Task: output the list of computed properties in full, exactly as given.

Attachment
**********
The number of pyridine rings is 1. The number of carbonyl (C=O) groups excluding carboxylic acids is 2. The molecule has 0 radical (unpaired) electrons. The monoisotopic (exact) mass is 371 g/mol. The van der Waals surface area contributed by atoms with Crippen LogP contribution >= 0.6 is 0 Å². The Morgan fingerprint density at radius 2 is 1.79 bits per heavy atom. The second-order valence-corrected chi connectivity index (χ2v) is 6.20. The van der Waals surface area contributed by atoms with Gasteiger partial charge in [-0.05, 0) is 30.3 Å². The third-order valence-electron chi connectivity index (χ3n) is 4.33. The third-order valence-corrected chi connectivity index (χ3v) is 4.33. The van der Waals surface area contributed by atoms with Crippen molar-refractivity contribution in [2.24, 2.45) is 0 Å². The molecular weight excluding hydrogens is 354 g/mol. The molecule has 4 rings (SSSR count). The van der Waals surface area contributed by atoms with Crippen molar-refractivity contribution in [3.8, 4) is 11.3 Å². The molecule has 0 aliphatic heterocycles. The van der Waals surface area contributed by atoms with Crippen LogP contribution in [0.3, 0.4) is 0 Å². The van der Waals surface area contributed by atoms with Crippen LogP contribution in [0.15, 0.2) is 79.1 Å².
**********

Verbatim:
The number of pyridine rings is 1. The number of carbonyl (C=O) groups excluding carboxylic acids is 2. The molecule has 0 radical (unpaired) electrons. The monoisotopic (exact) mass is 371 g/mol. The van der Waals surface area contributed by atoms with Crippen LogP contribution >= 0.6 is 0 Å². The Morgan fingerprint density at radius 2 is 1.79 bits per heavy atom. The second-order valence-corrected chi connectivity index (χ2v) is 6.20. The van der Waals surface area contributed by atoms with Gasteiger partial charge in [-0.05, 0) is 30.3 Å². The third-order valence-electron chi connectivity index (χ3n) is 4.33. The third-order valence-corrected chi connectivity index (χ3v) is 4.33. The van der Waals surface area contributed by atoms with Crippen molar-refractivity contribution in [2.24, 2.45) is 0 Å². The molecular weight excluding hydrogens is 354 g/mol. The molecule has 4 rings (SSSR count). The van der Waals surface area contributed by atoms with Crippen molar-refractivity contribution in [3.8, 4) is 11.3 Å². The molecule has 0 aliphatic heterocycles. The van der Waals surface area contributed by atoms with Crippen LogP contribution in [0.3, 0.4) is 0 Å². The van der Waals surface area contributed by atoms with Crippen LogP contribution in [0.15, 0.2) is 79.1 Å².